Maintaining fire safety in your commercial building is essential to protect your employees and your customers. Proper fire safety also provides a level of protection for your equipment, tools, merchandise and raw materials, records and the building itself. There are four crucial elements to a commercial building fire safety system.
Fire alarms are your first line of defense against the potential risks of fires and are perhaps the most critical element of a commercial building fire safety system. When a fire alarm sounds, everyone in your building knows that a potential danger exists and that immediate evacuation is necessary. Even if it turns out to be a false alarm, employees and customers should recognize that the system works to protect them.
Fire alarms should be inspected and maintained at least annually to keep them in proper operating condition. You should also conduct regular tests of the fire alarm system along with fire drills to ensure that your employees understand and can conduct fire safety and evacuation procedures. Contact your local fire safety authorities for information on local, state and federal requirements for fire alarm systems.
Emergency Lights and Exit Signs
During a fire, conditions can be chaotic and confusing. Electrical power to the building will most likely be lost. Smoke can obscure vision and make it difficult to navigate even a highly familiar building. People will be tense and possibly on the verge of panic. Emergency lights and exit signs make it more likely that individuals will be able to see well enough to get out of the building and to a safe area.
Emergency lights are designed to come on when main power supplies are lost. Similarly, lighted exit signs switch to emergency power when they no longer get electricity from the main source. These devices help light up emergency evacuation routes and make it clear where doorways and exits can be found.
These lights and signs should be tested regularly to ensure proper operation. This often involves simply pressing the "test" button to ensure they correctly switch to standby power. A monthly 30-minute minimum function test and an annual 90-minute function test should also be conducted and documented.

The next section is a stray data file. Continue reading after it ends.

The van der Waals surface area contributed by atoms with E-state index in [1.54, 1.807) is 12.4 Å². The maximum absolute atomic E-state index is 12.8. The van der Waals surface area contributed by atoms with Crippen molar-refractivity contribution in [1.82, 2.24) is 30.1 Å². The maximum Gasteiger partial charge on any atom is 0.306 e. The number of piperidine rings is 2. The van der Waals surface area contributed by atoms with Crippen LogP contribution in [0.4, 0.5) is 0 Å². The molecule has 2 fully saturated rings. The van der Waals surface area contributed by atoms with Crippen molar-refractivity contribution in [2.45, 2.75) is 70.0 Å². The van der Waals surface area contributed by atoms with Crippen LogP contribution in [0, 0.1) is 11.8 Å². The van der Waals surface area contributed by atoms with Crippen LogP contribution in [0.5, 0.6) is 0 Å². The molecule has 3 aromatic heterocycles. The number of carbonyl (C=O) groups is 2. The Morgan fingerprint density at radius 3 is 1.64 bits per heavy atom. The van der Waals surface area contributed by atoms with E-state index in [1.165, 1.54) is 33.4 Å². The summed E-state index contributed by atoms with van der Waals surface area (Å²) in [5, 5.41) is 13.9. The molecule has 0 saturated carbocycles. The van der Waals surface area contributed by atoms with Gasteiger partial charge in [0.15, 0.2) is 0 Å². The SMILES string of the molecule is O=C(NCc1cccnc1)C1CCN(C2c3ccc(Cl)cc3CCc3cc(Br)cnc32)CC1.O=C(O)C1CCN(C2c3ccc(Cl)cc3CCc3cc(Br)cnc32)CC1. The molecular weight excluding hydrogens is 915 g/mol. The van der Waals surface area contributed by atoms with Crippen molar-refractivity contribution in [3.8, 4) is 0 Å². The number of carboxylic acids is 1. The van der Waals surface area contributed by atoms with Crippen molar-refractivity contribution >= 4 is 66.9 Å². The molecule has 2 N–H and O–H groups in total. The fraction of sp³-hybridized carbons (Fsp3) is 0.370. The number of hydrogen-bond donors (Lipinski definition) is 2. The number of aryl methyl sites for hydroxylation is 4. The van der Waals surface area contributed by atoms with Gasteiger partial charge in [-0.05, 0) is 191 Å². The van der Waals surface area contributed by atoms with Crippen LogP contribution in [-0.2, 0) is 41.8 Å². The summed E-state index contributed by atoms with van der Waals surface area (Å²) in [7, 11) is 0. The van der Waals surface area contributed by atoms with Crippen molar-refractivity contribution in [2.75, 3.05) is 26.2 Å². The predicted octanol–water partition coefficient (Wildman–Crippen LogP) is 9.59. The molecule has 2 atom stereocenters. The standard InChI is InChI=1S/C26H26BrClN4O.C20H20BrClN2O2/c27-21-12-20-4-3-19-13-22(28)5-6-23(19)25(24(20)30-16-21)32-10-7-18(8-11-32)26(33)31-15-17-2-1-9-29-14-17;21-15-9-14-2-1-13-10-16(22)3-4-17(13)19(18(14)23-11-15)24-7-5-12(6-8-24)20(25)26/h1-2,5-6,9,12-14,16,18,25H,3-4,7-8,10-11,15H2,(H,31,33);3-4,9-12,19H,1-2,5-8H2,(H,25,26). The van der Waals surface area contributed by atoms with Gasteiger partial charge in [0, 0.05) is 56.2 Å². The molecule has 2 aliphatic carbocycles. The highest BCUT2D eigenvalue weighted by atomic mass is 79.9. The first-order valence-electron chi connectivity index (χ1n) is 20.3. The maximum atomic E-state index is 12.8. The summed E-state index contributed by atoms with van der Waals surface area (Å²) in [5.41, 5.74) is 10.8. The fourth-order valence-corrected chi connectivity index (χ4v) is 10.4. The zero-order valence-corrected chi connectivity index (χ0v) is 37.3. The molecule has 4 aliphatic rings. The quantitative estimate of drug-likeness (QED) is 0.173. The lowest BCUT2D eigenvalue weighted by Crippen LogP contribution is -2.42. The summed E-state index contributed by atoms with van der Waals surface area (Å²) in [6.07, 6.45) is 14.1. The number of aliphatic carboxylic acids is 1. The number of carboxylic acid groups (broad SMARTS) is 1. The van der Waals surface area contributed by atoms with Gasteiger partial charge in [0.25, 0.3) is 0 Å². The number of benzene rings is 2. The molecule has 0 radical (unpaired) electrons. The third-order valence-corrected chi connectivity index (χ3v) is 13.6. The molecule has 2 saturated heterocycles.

Most fire codes require access to fire extinguishers in a commercial setting. They provide individuals with a means to put out small fires or stop the spread of a larger fire long enough for a safe evacuation of the building.
In general, fire extinguishers should be mounted on walls at distances of less then 75 feet, meaning that no one should have to travel more than 75 feet to get to a fire extinguisher. There should also be extinguishers mounted near exits to ensure easy access and that no one has to go farther into a burning building to find an extinguisher.
Make sure your employees know how to operate a fire extinguisher and that the extinguishers are maintained and inspected regularly.
Fire Sprinkler/Standpipe Systems
In some commercial facilities, a sprinkler system may be used. These systems react to heat and turn on a water sprinkler to suppress or extinguish larger fires.
Sprinkler and standpipe systems will likely require the services of licensed inspectors to ensure they are maintained and are in proper working order. Tests and inspections should include:
- A monthly check to ensure all control valves are in the proper position.
- A quarterly test of the system's main drain.
- An annual inspection by a professional sprinkler system contractor.
- A five-year reconstruction of the backflow device and internal inspection of the sprinkler pipes.
Our goal is to help educate our customers about Plumbing, HVACR, Fire Protection and Alarm Systems in Mechanical, Commercial and Residential settings. For more information on fire safety and the more important elements of commercial building fire safety systems and to view projects we've worked on, visit our website!